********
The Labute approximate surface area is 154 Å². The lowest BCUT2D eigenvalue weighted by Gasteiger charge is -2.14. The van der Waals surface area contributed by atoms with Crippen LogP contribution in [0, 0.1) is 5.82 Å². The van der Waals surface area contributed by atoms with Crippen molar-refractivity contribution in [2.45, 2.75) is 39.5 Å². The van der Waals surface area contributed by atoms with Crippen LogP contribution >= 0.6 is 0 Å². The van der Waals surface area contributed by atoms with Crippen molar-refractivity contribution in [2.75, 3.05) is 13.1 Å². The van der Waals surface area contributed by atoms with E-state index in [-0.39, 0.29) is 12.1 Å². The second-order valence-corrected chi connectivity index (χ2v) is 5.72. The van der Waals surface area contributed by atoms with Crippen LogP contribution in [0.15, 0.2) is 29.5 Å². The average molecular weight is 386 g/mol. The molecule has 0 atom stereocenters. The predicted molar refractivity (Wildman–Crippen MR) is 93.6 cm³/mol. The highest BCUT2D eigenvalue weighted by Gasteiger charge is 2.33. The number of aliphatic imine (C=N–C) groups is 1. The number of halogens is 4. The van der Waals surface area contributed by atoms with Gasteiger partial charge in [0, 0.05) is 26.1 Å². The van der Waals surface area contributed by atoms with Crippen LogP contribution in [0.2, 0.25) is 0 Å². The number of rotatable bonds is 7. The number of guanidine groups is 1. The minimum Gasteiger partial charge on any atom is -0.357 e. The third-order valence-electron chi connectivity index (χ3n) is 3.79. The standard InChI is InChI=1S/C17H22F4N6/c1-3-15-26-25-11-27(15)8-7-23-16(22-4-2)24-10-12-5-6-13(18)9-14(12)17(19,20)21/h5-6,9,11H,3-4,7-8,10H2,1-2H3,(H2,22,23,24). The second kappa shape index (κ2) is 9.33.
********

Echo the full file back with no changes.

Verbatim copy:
The Labute approximate surface area is 154 Å². The lowest BCUT2D eigenvalue weighted by Gasteiger charge is -2.14. The van der Waals surface area contributed by atoms with Crippen LogP contribution in [0, 0.1) is 5.82 Å². The van der Waals surface area contributed by atoms with Crippen molar-refractivity contribution in [2.45, 2.75) is 39.5 Å². The van der Waals surface area contributed by atoms with Crippen LogP contribution >= 0.6 is 0 Å². The van der Waals surface area contributed by atoms with Crippen molar-refractivity contribution in [2.75, 3.05) is 13.1 Å². The van der Waals surface area contributed by atoms with E-state index in [-0.39, 0.29) is 12.1 Å². The second-order valence-corrected chi connectivity index (χ2v) is 5.72. The van der Waals surface area contributed by atoms with Crippen LogP contribution in [0.15, 0.2) is 29.5 Å². The average molecular weight is 386 g/mol. The molecule has 0 atom stereocenters. The predicted molar refractivity (Wildman–Crippen MR) is 93.6 cm³/mol. The highest BCUT2D eigenvalue weighted by Gasteiger charge is 2.33. The number of aliphatic imine (C=N–C) groups is 1. The number of halogens is 4. The van der Waals surface area contributed by atoms with Gasteiger partial charge in [0, 0.05) is 26.1 Å². The van der Waals surface area contributed by atoms with Crippen LogP contribution in [0.2, 0.25) is 0 Å². The number of rotatable bonds is 7. The number of guanidine groups is 1. The minimum Gasteiger partial charge on any atom is -0.357 e. The third-order valence-electron chi connectivity index (χ3n) is 3.79. The standard InChI is InChI=1S/C17H22F4N6/c1-3-15-26-25-11-27(15)8-7-23-16(22-4-2)24-10-12-5-6-13(18)9-14(12)17(19,20)21/h5-6,9,11H,3-4,7-8,10H2,1-2H3,(H2,22,23,24). The second kappa shape index (κ2) is 9.33.